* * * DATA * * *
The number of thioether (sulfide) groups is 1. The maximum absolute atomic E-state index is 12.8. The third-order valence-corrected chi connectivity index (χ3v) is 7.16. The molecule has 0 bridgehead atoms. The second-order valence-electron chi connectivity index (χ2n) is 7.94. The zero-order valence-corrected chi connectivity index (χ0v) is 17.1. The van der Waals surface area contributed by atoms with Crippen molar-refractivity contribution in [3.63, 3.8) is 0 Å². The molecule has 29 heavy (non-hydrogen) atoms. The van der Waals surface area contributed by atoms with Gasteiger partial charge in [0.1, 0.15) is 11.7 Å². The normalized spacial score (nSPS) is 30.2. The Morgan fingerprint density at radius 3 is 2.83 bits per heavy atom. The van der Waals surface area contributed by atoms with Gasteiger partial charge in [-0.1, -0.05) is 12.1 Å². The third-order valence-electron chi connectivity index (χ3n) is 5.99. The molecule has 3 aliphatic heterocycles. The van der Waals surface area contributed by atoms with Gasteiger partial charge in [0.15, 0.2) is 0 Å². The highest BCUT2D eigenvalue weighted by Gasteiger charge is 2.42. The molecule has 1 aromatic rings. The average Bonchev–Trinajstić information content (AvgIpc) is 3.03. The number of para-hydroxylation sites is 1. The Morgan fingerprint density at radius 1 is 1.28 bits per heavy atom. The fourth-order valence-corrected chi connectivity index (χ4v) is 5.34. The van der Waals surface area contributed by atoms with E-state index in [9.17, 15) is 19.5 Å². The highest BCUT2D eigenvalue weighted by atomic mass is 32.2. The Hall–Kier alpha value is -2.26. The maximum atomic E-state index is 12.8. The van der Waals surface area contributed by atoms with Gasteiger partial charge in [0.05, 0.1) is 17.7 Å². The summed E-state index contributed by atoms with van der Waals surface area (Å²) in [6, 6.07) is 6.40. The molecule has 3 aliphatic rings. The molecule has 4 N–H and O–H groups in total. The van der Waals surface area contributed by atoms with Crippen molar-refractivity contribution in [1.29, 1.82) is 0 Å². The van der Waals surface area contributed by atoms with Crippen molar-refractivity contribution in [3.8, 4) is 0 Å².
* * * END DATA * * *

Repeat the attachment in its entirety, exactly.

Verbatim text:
The number of thioether (sulfide) groups is 1. The maximum absolute atomic E-state index is 12.8. The third-order valence-corrected chi connectivity index (χ3v) is 7.16. The molecule has 0 bridgehead atoms. The second-order valence-electron chi connectivity index (χ2n) is 7.94. The zero-order valence-corrected chi connectivity index (χ0v) is 17.1. The van der Waals surface area contributed by atoms with Crippen molar-refractivity contribution in [3.63, 3.8) is 0 Å². The molecule has 29 heavy (non-hydrogen) atoms. The van der Waals surface area contributed by atoms with Gasteiger partial charge in [0.1, 0.15) is 11.7 Å². The normalized spacial score (nSPS) is 30.2. The Morgan fingerprint density at radius 3 is 2.83 bits per heavy atom. The van der Waals surface area contributed by atoms with Gasteiger partial charge in [-0.1, -0.05) is 12.1 Å². The third-order valence-electron chi connectivity index (χ3n) is 5.99. The molecule has 3 aliphatic heterocycles. The van der Waals surface area contributed by atoms with Gasteiger partial charge in [0.15, 0.2) is 0 Å². The highest BCUT2D eigenvalue weighted by Gasteiger charge is 2.42. The molecule has 1 aromatic rings. The average Bonchev–Trinajstić information content (AvgIpc) is 3.03. The number of para-hydroxylation sites is 1. The Morgan fingerprint density at radius 1 is 1.28 bits per heavy atom. The fourth-order valence-corrected chi connectivity index (χ4v) is 5.34. The van der Waals surface area contributed by atoms with E-state index in [9.17, 15) is 19.5 Å². The highest BCUT2D eigenvalue weighted by atomic mass is 32.2. The Hall–Kier alpha value is -2.26. The maximum atomic E-state index is 12.8. The van der Waals surface area contributed by atoms with Gasteiger partial charge in [0.05, 0.1) is 17.7 Å². The summed E-state index contributed by atoms with van der Waals surface area (Å²) in [6, 6.07) is 6.40. The molecule has 3 aliphatic rings. The molecule has 4 N–H and O–H groups in total. The van der Waals surface area contributed by atoms with Crippen molar-refractivity contribution in [1.29, 1.82) is 0 Å². The van der Waals surface area contributed by atoms with Crippen molar-refractivity contribution in [3.8, 4) is 0 Å².